Take the 2-minute tour ×
Mathematica Stack Exchange is a question and answer site for users of Mathematica. It's 100% free, no registration required.

enter image description here

I'm kind of new to using Mathematica, so any help is great. I'm trying to write a program that will create a list or matrix that will give each small triangle's point numbers. For example if given an isosceles right triangle, the example below gives the sides as 4 and the numbering of the points is just like below, then it should give a list or table such as

dat= {{1,2,6},{2,3,7},{3,4,8},{4,5,9},{6,7,10},{7,8,11},{8,9,12},{10,11,13},
   {11,12,14},{13,14,15},{2,6,7},{3,7,8},{4,8,9},{7,10,11},{8,11,12},{11,13,14}}. 

I've tried writing a few loops, but am not getting anywhere. I know that the starting number on the diagonal of the big triangle will add whatever the side is and start decreasing that value as u go up. For example, the first point always starts at 1, and as u move up the rows of triangle, you add 1+(x+1) to get 6. Then going up the next row of triangles, it is 6+(x), to get 10. And so on. So I see two iterators? once increasing? one decreasing? Any help or ideas will be helpful. Thanks!

share|improve this question
    
Are you looking for the final Plot/Graphic? –  Öskå Apr 7 at 17:11
    
Please improve your title to something more descriptive –  chris Apr 7 at 17:23
    
@Öskå no, not the graph/plot, I'm looking for it to just generate those numbers of dat –  user13511 Apr 7 at 18:17

1 Answer 1

up vote 3 down vote accepted

A revision of my earlier, hurried function:

fn[_, 0] := {}

fn[s_:1, n_] := Join[
    Rest @ Array[Thread @ {#, # + {n, 1}, # + n + 1} &, n, s, Join], 
    fn[s + n + 1, n - 1]
  ]

Test:

fn[4]
{{1, 2, 6}, {2, 6, 7}, {2, 3, 7}, {3, 7, 8}, {3, 4, 8}, {4, 8, 9}, {4, 5, 9},
 {6, 7, 10}, {7, 10, 11}, {7, 8, 11}, {8, 11, 12}, {8, 9, 12}, {10, 11, 13},
 {11, 13, 14}, {11, 12, 14}, {13, 14, 15}}

It is a recursive function that calls itself. It operates line by line; it keeps track of two values: s which is the starting number (defaulting to one), and n which is the number of lines left to go (your input value to begin with). I shall try to add a full breakdown of the code later.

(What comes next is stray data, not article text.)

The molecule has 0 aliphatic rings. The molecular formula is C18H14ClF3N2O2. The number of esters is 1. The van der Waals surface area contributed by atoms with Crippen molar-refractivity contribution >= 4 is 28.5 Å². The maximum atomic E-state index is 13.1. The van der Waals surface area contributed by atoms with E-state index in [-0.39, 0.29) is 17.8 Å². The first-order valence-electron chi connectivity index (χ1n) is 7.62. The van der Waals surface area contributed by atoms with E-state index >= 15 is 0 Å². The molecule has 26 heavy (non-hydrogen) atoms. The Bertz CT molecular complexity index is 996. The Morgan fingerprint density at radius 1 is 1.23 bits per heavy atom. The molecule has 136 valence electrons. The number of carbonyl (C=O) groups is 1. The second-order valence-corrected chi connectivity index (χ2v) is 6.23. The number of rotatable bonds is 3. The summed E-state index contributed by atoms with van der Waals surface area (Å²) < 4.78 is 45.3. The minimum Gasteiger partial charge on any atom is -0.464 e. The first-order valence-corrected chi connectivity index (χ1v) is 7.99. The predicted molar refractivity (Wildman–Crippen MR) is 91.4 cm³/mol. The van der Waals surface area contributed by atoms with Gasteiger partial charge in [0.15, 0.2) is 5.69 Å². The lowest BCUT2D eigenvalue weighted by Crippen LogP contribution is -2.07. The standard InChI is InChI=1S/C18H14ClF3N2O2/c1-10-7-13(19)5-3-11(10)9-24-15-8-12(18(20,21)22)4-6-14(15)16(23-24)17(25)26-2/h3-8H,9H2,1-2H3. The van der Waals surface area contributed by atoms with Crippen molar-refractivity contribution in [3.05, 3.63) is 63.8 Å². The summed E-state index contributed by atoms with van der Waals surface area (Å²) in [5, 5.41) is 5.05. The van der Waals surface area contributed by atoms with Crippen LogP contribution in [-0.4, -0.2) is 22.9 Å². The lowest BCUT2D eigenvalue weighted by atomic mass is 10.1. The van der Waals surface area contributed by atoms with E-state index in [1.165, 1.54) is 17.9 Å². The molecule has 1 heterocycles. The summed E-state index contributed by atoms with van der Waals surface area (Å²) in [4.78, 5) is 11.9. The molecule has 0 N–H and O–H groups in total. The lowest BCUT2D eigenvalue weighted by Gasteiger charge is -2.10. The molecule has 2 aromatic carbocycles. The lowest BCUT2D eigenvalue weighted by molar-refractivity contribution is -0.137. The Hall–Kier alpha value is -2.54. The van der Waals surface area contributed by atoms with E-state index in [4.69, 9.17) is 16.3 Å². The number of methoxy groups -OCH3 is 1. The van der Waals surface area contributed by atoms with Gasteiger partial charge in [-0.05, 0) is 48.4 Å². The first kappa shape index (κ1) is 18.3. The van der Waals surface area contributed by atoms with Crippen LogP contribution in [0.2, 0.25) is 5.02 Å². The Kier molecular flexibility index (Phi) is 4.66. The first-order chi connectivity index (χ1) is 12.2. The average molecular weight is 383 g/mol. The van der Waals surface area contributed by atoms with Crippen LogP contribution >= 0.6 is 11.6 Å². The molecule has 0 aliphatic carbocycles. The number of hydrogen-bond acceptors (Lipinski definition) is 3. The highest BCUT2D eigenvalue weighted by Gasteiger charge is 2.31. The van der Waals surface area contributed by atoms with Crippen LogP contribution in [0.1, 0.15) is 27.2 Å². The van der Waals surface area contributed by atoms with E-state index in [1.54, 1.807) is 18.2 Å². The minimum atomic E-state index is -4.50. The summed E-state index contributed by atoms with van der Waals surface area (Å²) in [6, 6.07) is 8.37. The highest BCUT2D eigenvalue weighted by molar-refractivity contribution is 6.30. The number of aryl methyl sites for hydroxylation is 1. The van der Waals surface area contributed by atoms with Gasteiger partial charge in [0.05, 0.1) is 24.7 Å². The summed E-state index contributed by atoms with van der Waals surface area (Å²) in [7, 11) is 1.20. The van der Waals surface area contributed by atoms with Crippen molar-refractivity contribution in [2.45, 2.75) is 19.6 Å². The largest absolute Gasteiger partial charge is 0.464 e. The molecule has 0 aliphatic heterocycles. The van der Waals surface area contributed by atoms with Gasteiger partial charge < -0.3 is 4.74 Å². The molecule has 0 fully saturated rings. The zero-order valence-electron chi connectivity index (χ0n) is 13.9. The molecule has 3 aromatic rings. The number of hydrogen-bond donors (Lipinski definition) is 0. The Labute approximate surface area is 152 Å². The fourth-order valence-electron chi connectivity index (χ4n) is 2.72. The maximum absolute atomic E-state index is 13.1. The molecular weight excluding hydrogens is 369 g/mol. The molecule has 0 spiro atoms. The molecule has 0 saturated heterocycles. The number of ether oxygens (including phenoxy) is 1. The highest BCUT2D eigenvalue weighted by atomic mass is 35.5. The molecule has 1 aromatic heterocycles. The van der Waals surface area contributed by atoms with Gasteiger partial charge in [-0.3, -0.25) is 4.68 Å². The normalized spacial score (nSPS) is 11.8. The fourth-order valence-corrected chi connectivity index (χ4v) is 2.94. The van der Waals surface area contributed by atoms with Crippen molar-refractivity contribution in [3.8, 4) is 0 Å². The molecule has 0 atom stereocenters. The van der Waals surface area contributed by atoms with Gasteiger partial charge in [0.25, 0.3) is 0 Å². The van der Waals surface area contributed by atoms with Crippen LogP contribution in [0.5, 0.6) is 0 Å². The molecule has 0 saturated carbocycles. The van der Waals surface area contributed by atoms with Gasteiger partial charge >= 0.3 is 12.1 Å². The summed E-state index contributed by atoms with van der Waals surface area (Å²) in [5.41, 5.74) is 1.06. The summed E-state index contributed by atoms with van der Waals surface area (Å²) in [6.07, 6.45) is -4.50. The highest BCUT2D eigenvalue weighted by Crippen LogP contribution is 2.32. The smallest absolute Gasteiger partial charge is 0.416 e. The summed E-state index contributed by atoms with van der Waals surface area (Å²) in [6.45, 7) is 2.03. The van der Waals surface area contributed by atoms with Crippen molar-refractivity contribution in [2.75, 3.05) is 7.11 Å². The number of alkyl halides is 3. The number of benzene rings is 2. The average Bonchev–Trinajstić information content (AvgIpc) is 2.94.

Breakdown

Starting from the innermost part I wrote a Function that takes a single number and returns the corresponding triangle points, given the correct value for n. For point 3 in the bottom line of your diagram:

n = 4; (* there are four lines above point 3 *)

{#, # + {n, 1}, # + n + 1} &[3]
{3, {7, 4}, 8}

This represents two paths, either 3, 7, 8 or 3, 4, 8; I expand it using Thread:

Thread @ {3, {7, 4}, 8}
{{3, 7, 8}, {3, 4, 8}}

I use this function in Array, with the additional parameter s which is the starting number for that line. For the first line in the diagram it is 1, for the second 6, the third 10, etc. Using the second line as an example:

n = 3;
s = 6;
Array[Thread @ {#, # + {n, 1}, # + n + 1} &, n, s, Join]
{{6, 9, 10}, {6, 7, 10}, {7, 10, 11}, {7, 8, 11}, {8, 11, 12}, {8, 9, 12}}

Note that we have an incorrect triplet: {6, 9, 10}. This occurs at the start of each line because the line above is one element shorter; I get rid of it using Rest.

We now have a function to generate triplets for each line. To find all lines I have the function call itself with the parameters for the line above it and Join the results. When the outer function (fn) is called with 0 for parameter n meaning "zero lines above" it returns an empty set ({}) and the recursion terminates.

share|improve this answer
    
thanks! I'm testing this out, and it seems to work. I notice you are creating functions there. When you have time, can you explain what each line is doing? It will help me to understand this kind of programming better. Thanks again! –  user13511 Apr 7 at 18:59
1  
@user13511 I'll try to remember to explain this, but it's beautiful weather this week for the first time in a while, so I'll be spending my free time outdoors. –  Mr.Wizard Apr 7 at 22:45
    
@user13511 Breakdown complete. I hope it helps. –  Mr.Wizard Apr 10 at 1:14

Your Answer

 
discard

By posting your answer, you agree to the privacy policy and terms of service.

Not the answer you're looking for? Browse other questions tagged or ask your own question.